Wrestling with ancient dates is never easy, however. For one thing, scholars disagree about the fifteenth year of Tiberias. Is it to be dated from the beginning of his co-regency with his adopted father Augustus, or the beginning of his independent rule? For another, Jewish months began at the new moon. In the first century, new moon was determined by naked eye observation. A cloudy evening or a low moon could place the new moon a day later than the actual new moon as calculated by modern astronomers.
Furthermore, to keep their lunar calendar synchronized with the seasons, the Jews added an intercalary month (essentially a “leap month”) every few years. We have no record of which years received an intercalary month. Finally, because of the many subtle movements of the earth and moon, calculating when a new moon would be visible from Jerusalem twenty centuries ago is a prodigious task even for modern astronomers using computers.
What we do know is that Jesus died when Caiaphas was high priest (dates uncertain), Pontius Pilate was governor (AD 26 until sometime before Passover AD 37), and Tiberias was emperor (AD 14-37). Working with astrophysicist Graeme Waddington, physicist Colin J. Humphreys was able to narrow down the possible dates of Christ’s death to just two: 7 April 30 and 3 April 33.
Using careful examination of the available records and astronomical evidence, Humphreys argued that April 3, AD 33 not only fits best with all the evidence, but also experienced an eclipse of the moon—an event known in ancient literature as “the moon turning to blood.”* Showing that the ancient calendar of Moses differed from the official Jerusalem calendar of the first century, he was able to eliminate the discrepancies between John’s Gospel and the synoptics. John reports the official Passover as it would have been observed at the temple, whereas the other three writers use an older calendar.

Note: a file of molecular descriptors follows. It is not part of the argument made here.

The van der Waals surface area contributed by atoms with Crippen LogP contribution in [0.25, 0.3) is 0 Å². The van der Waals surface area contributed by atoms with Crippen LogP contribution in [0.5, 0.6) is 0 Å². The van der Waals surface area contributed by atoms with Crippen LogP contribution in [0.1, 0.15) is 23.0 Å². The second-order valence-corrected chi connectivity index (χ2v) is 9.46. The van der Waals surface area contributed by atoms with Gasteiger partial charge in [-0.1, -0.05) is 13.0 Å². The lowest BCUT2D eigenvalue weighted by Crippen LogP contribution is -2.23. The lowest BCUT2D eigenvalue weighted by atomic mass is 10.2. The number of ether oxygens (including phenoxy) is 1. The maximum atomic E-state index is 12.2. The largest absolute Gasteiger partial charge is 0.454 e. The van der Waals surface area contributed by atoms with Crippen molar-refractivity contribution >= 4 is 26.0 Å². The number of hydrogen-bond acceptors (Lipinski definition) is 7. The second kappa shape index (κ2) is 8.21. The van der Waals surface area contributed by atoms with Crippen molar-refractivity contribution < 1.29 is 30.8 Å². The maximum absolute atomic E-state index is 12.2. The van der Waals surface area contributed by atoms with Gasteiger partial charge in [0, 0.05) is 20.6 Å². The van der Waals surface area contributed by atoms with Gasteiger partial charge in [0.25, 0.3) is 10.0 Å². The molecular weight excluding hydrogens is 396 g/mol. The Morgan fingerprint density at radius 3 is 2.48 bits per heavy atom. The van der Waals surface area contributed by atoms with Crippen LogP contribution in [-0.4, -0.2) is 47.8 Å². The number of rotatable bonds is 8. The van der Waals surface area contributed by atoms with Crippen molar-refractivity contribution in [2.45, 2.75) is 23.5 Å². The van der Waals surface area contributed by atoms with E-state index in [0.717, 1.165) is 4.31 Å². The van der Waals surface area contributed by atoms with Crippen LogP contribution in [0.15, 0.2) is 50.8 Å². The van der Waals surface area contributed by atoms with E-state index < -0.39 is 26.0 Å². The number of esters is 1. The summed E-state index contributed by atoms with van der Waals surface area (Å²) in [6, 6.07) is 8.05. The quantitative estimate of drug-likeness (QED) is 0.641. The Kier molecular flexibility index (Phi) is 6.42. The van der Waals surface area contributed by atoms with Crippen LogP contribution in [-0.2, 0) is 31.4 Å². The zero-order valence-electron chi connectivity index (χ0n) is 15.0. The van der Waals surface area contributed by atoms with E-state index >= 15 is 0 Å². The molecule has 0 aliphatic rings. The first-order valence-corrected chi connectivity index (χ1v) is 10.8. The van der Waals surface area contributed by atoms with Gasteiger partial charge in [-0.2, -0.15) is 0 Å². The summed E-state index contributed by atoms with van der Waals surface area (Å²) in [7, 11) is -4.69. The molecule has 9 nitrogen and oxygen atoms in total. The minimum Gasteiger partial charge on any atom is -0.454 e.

It seems, then, that on this day, 3 April 33 under the Julian calendar, Jesus died.
*Because of a reader's comment, let me make clear: a blood moon is an eclipse of the moon, which is primarily a phenomenon observed at night, not an eclipse of the sun which happens during the day. This article is not suggesting that the darkness during the day was caused by an eclipse of the sun. Peter in Acts 2:14-20 quotes Joel 2:28ff. Among the signs included in that passage are the sun being darkened and the moon turning to blood. We have no obvious natural explanation for the sun being darkened. Cunningham’s point was that his computer models show that an eclipse of the moon happened on one of the possible dates for the crucifixion, thus strengthening that date's candidacy—especially when that event is apparently alluded to by Peter as evidence to his audience. Peter in effect told them, “Hey you saw the sun go dark and the moon become a blood moon. Now you are seeing people prophesying under the power of the spirit. These things, and the mighty works Jesus did, are proof that he was the promised one."
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To visit the traditional sites of Holy Week, watch Passion In Jerusalem